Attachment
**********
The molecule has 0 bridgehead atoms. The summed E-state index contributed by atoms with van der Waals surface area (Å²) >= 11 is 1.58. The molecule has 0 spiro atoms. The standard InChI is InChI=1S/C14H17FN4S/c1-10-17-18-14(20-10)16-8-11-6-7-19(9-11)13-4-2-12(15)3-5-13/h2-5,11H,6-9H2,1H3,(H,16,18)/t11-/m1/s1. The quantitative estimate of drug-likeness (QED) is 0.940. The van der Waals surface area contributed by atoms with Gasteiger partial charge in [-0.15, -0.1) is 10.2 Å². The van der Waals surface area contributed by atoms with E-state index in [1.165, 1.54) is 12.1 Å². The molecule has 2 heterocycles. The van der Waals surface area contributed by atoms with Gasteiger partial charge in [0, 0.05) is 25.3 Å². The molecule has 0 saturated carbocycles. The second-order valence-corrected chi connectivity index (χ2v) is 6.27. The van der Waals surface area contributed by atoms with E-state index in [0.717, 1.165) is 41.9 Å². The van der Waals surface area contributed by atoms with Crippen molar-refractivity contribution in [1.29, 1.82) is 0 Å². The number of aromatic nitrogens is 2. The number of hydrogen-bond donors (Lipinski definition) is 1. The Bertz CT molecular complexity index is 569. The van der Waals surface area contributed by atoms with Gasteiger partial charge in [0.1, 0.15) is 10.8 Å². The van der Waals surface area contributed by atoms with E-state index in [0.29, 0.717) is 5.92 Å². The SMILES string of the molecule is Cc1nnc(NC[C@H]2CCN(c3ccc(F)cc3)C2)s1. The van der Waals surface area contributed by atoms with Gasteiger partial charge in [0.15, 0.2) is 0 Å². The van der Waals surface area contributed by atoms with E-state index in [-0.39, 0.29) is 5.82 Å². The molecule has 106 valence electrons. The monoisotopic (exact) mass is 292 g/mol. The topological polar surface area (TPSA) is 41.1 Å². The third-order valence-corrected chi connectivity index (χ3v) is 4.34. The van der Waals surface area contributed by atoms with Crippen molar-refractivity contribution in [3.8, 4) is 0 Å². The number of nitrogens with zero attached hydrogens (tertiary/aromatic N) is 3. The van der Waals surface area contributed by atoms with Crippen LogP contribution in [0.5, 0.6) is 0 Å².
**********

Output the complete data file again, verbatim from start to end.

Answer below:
The molecule has 0 bridgehead atoms. The summed E-state index contributed by atoms with van der Waals surface area (Å²) >= 11 is 1.58. The molecule has 0 spiro atoms. The standard InChI is InChI=1S/C14H17FN4S/c1-10-17-18-14(20-10)16-8-11-6-7-19(9-11)13-4-2-12(15)3-5-13/h2-5,11H,6-9H2,1H3,(H,16,18)/t11-/m1/s1. The quantitative estimate of drug-likeness (QED) is 0.940. The van der Waals surface area contributed by atoms with Gasteiger partial charge in [-0.15, -0.1) is 10.2 Å². The van der Waals surface area contributed by atoms with E-state index in [1.165, 1.54) is 12.1 Å². The molecule has 2 heterocycles. The van der Waals surface area contributed by atoms with Gasteiger partial charge in [0, 0.05) is 25.3 Å². The molecule has 0 saturated carbocycles. The second-order valence-corrected chi connectivity index (χ2v) is 6.27. The van der Waals surface area contributed by atoms with E-state index in [0.717, 1.165) is 41.9 Å². The van der Waals surface area contributed by atoms with Crippen molar-refractivity contribution in [1.29, 1.82) is 0 Å². The number of aromatic nitrogens is 2. The number of hydrogen-bond donors (Lipinski definition) is 1. The Bertz CT molecular complexity index is 569. The van der Waals surface area contributed by atoms with Gasteiger partial charge in [0.1, 0.15) is 10.8 Å². The van der Waals surface area contributed by atoms with E-state index in [0.29, 0.717) is 5.92 Å². The SMILES string of the molecule is Cc1nnc(NC[C@H]2CCN(c3ccc(F)cc3)C2)s1. The van der Waals surface area contributed by atoms with Gasteiger partial charge in [0.15, 0.2) is 0 Å². The van der Waals surface area contributed by atoms with E-state index in [-0.39, 0.29) is 5.82 Å². The molecule has 106 valence electrons. The monoisotopic (exact) mass is 292 g/mol. The topological polar surface area (TPSA) is 41.1 Å². The third-order valence-corrected chi connectivity index (χ3v) is 4.34. The van der Waals surface area contributed by atoms with Crippen molar-refractivity contribution in [3.8, 4) is 0 Å². The number of nitrogens with zero attached hydrogens (tertiary/aromatic N) is 3. The van der Waals surface area contributed by atoms with Crippen LogP contribution in [0.5, 0.6) is 0 Å².